UK bud­get cri­sis

The Pak Banker - - FRONT PAGE -

Philip Ham­mond, the UK's chan­cel­lor will be propos­ing a bud­get to­day amid po­lit­i­cal chaos, fal­ter­ing pub­lic ser­vices, sim­mer­ing anger and, in the back­ground, the specter of Brexit also. He is sup­posed to si­mul­ta­ne­ously cut taxes, end aus­ter­ity and re­duce debt. It's an im­pos­si­ble task. And this bud­get - the last be­fore Brexit - will be a pre­mo­ni­tion of big­ger de­bates to come.

Start with the good news. Britain's bud­get deficit is now about 2 per­cent of GDP, down from 10pc in 2010. Pub­lic sec­tor debt, for the mo­ment, is un­der con­trol. A fore­cast from the Of­fice for Bud­get Re­spon­si­bil­ity sug­gests Ham­mond will have an added $ 16.7 bil­lion a year to work with, thanks to higher- than- ex­pected tax rev­enue.

He'll need it. Fis­cal pru­dence has come at a steep pub­lic cost. Most ob­vi­ously, ser­vices are break­ing down. Crime is ris­ing, even as po­lice bud­gets fall. A once- promis­ing wel­fare re­form is in tur­moil. There's talk of crises in ed­u­ca­tion, hous­ing, prisons, trans­porta­tion and more. Some of this may be over­heated. But the pic­ture isn't en­cour­ag­ing. Mean­while, the UK is ag­ing quickly: 26 per­cent of its pop­u­la­tion will be over 65 by 2067, up from 18 per­cent last year, im­ply­ing a steep in­crease in costs for pen­sions, health care and long- term care, among other things. The Euro­pean Com­mis­sion es­ti­mates age- re­lated spend­ing will be more than a quar­ter of GDP by 2065.

Brexit will am­plify ev­ery one of th­ese prob­lems. Slower growth, less mi­gra­tion and up­ward pres­sure on in­fla­tion due to a weaker pound will worsen the fis­cal out­look. Plans to erect new bor­der con­trols - so far a sham­bles - could prove costly for years to come. Then there's the small mat­ter of the 39 bil­lion- pound ($ 50 bil­lion) exit bill. One year's bud­get can't re­solve th­ese chal­lenges, of course, and the un­cer­tainty im­posed by Brexit would make it fool­ish to try. But it can sig­nal pri­or­i­ties. For now, there should be two. The first is to ad­dress the de­te­ri­o­ra­tion of Britain's es­sen­tial pub­lic ser­vices - as Prime Min­is­ter Theresa May has promised. By one es­ti­mate, this would re­quire ad­di­tional spend­ing on the or­der of 31 bil­lion pounds ($ 40 bil­lion) a year by 2022. That isn't re­al­is­tic. But at a min­i­mum, the bud­get could make good on May's promised boost to the Na­tional Health Ser­vice, while com­mit­ting to keep­ing spend­ing on most other ser­vices con­stant in real terms. Even that won't be cheap: about 19 bil­lion pounds ($ 24.4 bil­lion), reck­ons the In­sti­tute for Fis­cal Stud­ies.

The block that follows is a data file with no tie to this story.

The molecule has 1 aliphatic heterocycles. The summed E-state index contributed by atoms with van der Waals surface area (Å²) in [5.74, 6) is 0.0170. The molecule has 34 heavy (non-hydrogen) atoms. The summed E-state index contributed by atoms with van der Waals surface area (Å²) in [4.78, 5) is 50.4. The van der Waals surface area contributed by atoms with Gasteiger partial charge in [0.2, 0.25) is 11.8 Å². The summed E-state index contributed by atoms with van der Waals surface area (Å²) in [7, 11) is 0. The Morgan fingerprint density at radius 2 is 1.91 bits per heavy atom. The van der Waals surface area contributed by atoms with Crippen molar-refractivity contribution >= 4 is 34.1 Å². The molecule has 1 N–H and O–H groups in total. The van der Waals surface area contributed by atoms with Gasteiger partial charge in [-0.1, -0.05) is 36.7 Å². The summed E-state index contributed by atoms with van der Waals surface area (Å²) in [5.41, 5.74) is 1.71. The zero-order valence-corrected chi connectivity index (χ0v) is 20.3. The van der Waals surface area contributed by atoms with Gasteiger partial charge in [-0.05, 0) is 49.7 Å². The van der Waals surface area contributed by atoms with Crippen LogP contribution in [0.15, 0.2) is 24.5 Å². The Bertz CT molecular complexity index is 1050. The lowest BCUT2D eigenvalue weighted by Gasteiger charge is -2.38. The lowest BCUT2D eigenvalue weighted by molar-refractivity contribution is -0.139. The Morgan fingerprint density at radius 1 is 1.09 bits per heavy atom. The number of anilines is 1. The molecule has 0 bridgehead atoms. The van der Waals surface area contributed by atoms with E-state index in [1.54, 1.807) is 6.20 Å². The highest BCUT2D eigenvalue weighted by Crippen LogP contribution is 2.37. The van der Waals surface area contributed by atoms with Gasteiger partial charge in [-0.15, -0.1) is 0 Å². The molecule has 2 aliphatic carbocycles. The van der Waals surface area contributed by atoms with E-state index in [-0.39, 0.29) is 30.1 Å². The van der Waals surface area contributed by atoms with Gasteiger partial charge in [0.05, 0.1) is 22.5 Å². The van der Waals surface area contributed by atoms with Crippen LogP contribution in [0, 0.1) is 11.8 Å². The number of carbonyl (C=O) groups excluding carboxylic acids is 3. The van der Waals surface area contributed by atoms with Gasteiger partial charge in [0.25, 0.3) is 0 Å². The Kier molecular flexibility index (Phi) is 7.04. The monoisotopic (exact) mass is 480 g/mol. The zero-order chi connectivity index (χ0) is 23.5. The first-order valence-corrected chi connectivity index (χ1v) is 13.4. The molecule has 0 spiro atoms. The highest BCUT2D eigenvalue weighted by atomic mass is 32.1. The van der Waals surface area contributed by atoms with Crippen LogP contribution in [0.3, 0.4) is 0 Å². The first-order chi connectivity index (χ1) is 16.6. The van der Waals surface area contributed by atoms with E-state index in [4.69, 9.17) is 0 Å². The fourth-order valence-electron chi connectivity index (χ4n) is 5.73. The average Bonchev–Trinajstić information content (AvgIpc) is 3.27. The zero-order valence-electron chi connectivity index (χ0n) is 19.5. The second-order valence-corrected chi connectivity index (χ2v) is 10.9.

Thus the sec­ond pri­or­ity: Ad­e­quately funded pub­lic ser­vices will re­quire higher taxes, and the bud­get should say so. For starters, Ham­mond could pro­pose a fur­ther re­duc­tion in tax re­lief for pen­sion con­tri­bu­tions, less gen­er­ous tax ben­e­fits for the well- off, and a more mod­er­ate tax cut for cor­po­ra­tions than his party has promised. He could also pro­pose elim­i­nat­ing ex­emp­tions to the value- added tax and boost­ing na­tional in­sur­ance con­tri­bu­tions. None of this, to put it mildly, would be pop­u­lar.

In the end, Britain's fis­cal prob­lems might be im­pos­si­ble to solve with­out higher growth. That, in turn, will re­quire a re­cov­ery of eco­nomic con­fi­dence, and an end to the risks and anx­i­eties that Brexit has caused. That isn't in Ham­mond's power this week. All he can do is limit the dam­age.

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